Consumers are likely wasting much more food than commonly believed, according to a study by Monika van den Bos Verma and colleagues from Wageningen University and Research, The Netherlands, published February 12, 2020 in the open-access journal PLOS ONE. Widely used estimates do not account for effects of affluence on consumer behavior—and affluent consumers waste more food.
The Food and Agriculture Organization of the United Nations (FAO) estimated that in 2005, one third of all food available for human consumption was wasted - food that was fit for human consumption but was not eaten. This figure since continues to serve as reference for the extent of global food waste along the food supply chain. Using the FAO estimate of one-third, existing literature calculated a corresponding number in calories – 24 percent of calories were wasted, and eight of the 24 percent was wasted by consumers alone.
How affluence may affect food waste
However, the FAO methodology and therefore the calorie waste estimate based on it, does not factor in consumer behavior regarding food waste; food supply alone determines the extent of food waste. This study is the first to investigate if and how consumer affluence may affect their food waste. Using a human metabolism model and data from FAO, the World Bank, and the World Health Organization, Van den Bos Verma and colleagues quantified the relationship between food waste and consumer affluence. Using this model, they created an international dataset providing estimates of global as well as country specific food waste.
Their results suggest that the eight percent figure is too low and consumers could be responsible for as much as nineteen percent. The authors also found that once consumer affluence reaches a spending threshold of approximately $6.70 per person per day, consumer food waste starts to arise – increasing rapidly with rising affluence at first, and then at much slower rates at higher levels of affluence. This suggests that even in the lower-middle income category, countries on the higher end of spectrum already face a risk of rapid rise in their food waste. Therefore, to achieve low global food waste we need to reduce food waste in high-income countries, and also prevent it from rising rapidly in countries reaching the threshold.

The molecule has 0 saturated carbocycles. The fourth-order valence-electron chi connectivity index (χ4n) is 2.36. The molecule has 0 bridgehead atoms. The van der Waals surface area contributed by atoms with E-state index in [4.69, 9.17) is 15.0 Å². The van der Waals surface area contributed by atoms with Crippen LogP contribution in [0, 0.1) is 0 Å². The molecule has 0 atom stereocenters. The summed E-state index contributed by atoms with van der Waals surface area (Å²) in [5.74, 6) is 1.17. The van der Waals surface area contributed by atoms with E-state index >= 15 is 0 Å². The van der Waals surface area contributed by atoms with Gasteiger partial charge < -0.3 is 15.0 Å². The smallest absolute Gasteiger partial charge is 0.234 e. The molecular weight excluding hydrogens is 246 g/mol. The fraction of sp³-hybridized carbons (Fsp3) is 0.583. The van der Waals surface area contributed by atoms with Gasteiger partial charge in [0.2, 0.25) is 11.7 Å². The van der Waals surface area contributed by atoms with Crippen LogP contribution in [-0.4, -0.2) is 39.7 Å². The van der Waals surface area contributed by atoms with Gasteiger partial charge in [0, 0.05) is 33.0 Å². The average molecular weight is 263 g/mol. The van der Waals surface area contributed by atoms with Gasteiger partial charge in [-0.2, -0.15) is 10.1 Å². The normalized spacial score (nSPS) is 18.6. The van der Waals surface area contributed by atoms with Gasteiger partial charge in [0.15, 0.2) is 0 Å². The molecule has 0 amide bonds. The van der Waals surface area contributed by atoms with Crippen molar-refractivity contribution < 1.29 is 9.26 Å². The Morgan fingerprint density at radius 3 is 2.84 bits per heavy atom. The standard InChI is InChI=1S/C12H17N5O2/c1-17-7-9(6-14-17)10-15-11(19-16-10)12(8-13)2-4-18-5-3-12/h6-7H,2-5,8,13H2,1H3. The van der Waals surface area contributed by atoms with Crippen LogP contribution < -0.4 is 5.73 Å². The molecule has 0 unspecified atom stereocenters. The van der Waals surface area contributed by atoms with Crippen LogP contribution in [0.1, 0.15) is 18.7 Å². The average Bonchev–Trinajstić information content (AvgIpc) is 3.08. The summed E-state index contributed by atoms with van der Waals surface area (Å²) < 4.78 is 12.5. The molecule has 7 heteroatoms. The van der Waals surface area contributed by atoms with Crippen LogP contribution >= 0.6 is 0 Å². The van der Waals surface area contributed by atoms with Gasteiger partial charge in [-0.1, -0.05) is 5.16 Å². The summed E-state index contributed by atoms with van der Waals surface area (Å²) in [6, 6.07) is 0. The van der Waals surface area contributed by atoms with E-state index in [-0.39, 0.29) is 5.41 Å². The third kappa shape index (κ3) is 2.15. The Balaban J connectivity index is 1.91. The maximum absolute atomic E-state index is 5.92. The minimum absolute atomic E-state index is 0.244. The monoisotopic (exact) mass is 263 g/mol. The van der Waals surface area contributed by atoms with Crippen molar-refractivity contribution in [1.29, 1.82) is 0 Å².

Other attributes and motives
This work relies on FAO's food balance sheet data, which have limitations with regard to their accuracy. Also there are many other consumer attributes and motives beyond affluence, that affect consumer food waste. However, Van den Bos Verma and colleagues believe that the method behind their work can be used as a basis to introduce the affluence elasticity of waste as a new concept in empirical consumption models, to better understand and assess current food waste magnitudes, and to help measure global progress in reducing food waste (SDG 12.3).